The blend of Christianity and paganism that I write into The Last Pendragon is my take on what it might have been like to have been religious in seventh century Wales. While many fictional accounts of the Dark Ages describe conflict between pagan religions and Christianity, that seems to be a product of the medieval mind, rather than an accurate analysis of Dark Age religion. For there to be conflict there must be a power relationship as well as organization, and for both the pagans and the Christians in Wales at this time, there was little of either.

When the Romans conquered Wales in 43 AD, although Rome was not Christian at the time (Emperor Constantine didn’t convert until 311 AD), the legions systematically wiped out the reigning religion of Wales at the time, which was druidism. Why did they do this? The Romans themselves were pagans, with a pantheon of gods and goddesses. Why did they not simply associate the native gods with existing gods from their religion as they did in most other places, and as the Catholic Church did with its saints later throughout the world?

The difference was that the druids formed the basis of a nationalist movement in Britain—and throughout the Celtic world. To quell it, the Romans systematically destroyed the sacred sites and groves, particularly on the island of Anglesey, prompting Boudicca’s revolt in 61 AD. The Romans defeated her, and the end of the revolt spelled the end of organized druidism in Britain.

Thus, in the time between this momentous defeat and when the Roman empire became Christian, there was a lengthy vacuum, both in religious leadership and belief. Christianity came to Britain in the first century, not long after the death of Christ, but was no more organized than paganism without the druids. Wales was far from Rome and the seats of learning, and when the Roman legions left, the Christian religion was cut off from its roots. Christianity in the Dark Ages, then, was one of several available options in Wales. By the mid-600s, the time period of The Last Pendragon, Christianity was growing more organized, but it was a religion based around monasteries. There were cells of monks and hermitages, but few, if any, churches as we understand them. There were also strong pulls towards different sects within Christianity, and strong resistance to the Roman Church, with which the Welsh Church did not reconcile until 763 AD.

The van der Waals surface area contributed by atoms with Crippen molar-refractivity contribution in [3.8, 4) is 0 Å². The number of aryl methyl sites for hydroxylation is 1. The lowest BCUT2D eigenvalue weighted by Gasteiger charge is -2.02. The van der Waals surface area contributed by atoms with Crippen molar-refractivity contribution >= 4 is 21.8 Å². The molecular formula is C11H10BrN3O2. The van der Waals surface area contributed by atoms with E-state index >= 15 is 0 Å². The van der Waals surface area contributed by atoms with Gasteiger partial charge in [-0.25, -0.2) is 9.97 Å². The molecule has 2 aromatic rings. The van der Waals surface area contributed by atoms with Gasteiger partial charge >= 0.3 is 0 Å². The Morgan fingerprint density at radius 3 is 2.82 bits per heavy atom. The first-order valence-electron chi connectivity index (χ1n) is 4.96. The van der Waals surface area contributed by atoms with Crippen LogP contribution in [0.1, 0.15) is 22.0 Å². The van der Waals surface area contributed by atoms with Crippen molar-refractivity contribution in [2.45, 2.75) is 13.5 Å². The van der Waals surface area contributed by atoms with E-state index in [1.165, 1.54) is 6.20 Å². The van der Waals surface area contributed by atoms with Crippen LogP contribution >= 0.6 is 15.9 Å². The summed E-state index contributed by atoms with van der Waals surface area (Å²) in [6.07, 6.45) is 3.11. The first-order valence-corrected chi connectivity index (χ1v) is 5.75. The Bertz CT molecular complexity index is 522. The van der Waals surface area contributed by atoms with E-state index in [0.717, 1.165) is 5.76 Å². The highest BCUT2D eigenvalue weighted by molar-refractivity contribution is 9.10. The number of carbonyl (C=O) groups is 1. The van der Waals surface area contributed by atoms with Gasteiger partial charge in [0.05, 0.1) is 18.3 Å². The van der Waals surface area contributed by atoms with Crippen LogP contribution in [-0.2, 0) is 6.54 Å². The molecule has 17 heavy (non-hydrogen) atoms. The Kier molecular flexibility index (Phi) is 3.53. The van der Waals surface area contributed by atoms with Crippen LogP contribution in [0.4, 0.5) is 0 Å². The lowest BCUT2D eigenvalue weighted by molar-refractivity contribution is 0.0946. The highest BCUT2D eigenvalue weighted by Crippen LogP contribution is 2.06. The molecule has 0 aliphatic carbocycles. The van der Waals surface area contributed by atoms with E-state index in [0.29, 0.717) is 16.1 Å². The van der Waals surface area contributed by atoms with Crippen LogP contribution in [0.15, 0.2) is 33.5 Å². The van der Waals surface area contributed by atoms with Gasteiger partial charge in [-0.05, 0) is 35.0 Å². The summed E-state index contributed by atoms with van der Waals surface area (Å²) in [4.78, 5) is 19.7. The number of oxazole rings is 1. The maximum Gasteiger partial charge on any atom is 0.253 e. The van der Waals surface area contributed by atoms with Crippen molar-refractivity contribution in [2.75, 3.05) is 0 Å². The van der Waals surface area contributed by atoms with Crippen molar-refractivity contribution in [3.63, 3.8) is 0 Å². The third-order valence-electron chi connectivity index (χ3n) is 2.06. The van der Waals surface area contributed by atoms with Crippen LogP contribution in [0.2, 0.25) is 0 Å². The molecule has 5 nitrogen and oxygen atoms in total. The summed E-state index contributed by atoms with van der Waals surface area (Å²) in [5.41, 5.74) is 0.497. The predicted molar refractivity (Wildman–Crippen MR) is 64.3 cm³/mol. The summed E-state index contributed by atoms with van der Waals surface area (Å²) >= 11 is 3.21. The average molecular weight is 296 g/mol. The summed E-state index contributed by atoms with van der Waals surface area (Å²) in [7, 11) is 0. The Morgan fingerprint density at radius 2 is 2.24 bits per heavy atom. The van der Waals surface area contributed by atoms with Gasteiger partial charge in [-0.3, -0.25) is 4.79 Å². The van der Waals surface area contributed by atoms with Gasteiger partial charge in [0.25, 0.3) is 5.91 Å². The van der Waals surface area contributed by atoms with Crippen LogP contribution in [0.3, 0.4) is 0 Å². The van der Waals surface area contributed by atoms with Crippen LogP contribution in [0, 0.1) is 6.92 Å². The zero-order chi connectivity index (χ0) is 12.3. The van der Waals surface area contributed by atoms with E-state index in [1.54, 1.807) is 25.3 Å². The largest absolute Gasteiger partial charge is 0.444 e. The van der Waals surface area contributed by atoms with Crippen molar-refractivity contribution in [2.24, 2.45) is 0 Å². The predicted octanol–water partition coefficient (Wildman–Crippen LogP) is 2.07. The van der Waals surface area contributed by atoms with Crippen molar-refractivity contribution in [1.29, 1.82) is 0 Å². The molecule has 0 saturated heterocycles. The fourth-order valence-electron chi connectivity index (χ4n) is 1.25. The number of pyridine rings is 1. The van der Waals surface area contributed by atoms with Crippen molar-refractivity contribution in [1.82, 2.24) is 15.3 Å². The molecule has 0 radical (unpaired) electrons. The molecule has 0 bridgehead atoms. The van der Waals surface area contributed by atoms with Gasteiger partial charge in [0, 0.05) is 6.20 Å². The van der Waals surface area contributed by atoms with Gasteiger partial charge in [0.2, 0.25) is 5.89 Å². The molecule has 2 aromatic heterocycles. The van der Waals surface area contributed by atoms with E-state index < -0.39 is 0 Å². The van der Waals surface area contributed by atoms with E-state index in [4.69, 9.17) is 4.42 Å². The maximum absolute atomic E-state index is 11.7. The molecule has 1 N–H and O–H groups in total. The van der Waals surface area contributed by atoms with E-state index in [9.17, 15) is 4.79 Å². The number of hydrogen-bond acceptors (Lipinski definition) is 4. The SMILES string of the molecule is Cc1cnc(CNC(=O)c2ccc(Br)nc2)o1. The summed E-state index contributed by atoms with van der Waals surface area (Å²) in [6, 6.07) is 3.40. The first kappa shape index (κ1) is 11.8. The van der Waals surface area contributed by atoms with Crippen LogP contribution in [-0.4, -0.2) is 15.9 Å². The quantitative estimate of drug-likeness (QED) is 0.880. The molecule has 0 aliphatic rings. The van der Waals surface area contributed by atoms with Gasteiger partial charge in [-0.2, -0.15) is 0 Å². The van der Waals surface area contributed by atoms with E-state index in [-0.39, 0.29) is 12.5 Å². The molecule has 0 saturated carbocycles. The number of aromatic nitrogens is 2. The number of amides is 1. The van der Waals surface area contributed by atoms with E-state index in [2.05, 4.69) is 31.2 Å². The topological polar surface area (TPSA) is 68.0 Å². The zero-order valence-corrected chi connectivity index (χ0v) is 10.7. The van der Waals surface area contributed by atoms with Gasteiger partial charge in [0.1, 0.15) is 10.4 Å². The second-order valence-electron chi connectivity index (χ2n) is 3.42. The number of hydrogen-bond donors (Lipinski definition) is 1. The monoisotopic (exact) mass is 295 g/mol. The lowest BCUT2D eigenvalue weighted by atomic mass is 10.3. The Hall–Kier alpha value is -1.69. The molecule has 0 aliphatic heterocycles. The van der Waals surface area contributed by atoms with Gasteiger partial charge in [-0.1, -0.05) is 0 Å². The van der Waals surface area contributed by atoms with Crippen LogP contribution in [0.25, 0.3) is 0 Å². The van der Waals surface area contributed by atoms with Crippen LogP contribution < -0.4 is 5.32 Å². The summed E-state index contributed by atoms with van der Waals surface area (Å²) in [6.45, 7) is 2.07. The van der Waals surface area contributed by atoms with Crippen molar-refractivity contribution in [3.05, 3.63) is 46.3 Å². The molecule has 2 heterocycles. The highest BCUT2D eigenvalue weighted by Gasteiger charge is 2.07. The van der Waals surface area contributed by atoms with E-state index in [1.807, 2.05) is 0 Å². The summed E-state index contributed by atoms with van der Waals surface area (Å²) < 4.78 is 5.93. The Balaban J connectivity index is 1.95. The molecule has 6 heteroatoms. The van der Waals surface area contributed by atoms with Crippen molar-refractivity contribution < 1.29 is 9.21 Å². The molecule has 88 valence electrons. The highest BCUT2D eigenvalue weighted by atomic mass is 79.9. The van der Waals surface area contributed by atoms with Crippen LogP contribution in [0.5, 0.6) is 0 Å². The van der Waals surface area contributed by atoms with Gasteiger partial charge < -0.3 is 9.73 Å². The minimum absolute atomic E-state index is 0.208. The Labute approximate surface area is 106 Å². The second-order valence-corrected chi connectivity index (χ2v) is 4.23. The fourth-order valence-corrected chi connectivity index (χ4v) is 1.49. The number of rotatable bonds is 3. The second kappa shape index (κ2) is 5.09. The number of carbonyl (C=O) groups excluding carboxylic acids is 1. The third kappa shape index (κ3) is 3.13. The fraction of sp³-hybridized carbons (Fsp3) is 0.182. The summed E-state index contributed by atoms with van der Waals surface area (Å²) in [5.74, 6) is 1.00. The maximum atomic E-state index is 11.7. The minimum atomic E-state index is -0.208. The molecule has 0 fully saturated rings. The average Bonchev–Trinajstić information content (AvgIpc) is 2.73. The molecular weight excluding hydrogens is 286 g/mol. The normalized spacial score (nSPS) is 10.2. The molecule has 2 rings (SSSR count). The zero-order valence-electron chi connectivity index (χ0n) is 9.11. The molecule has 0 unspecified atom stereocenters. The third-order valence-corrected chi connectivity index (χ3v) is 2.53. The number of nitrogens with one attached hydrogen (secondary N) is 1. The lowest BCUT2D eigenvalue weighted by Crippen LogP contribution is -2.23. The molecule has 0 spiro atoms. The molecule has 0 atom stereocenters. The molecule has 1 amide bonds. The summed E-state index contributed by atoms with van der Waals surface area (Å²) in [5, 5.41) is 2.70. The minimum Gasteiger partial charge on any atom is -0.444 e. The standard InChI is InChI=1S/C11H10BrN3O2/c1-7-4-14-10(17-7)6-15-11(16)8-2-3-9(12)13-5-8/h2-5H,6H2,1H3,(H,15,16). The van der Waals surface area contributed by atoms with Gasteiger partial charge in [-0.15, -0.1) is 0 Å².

Even up until the death of Llywelyn ap Gruffydd in 1282 AD, the Welsh Christians were unhappy with conformity to Rome, especially as the Church kept excommunicating their princes for not bowing to England. Welsh laws did not conform to the Church’s teachings well into the Middle Ages. Most notably, women in Wales had a higher status compared to the rest of Europe, divorce was easier, illegitimate children could inherit, lords levied fines instead of executing criminals as punishment for crimes, and the punitive forest laws of English/French feudalism were absent.

Religion in the Dark Ages was at the intersection of superstition and mythology. The old Welsh gods had not been vanquished, but were everyday participants in daily life. They were random and capricious, just like the weather. Jesus Christ brought a message of personal salvation and belief in heaven, rather than the Underworld. Christ allowed a believer control over his ultimate destiny.

Eventually, it was Christianity that associated the pagan Welsh gods with its pre-existing pantheon of saints, accommodating the old beliefs. In the Spoils of Annwn by Taliesin, a Christian, (a poem which I have adopted for The Last Pendragon) the final two stanzas of the poem rail against dissolute monks, comparing them to wolves or wild dogs and end with a prayer to the Lord and Christ. At the same time, the bulk of the poem describes Arthur’s descent to the Underworld and his battles in the world of the sidhe. This blend of pagan and Christian is the hallmark of Dark Age Wales.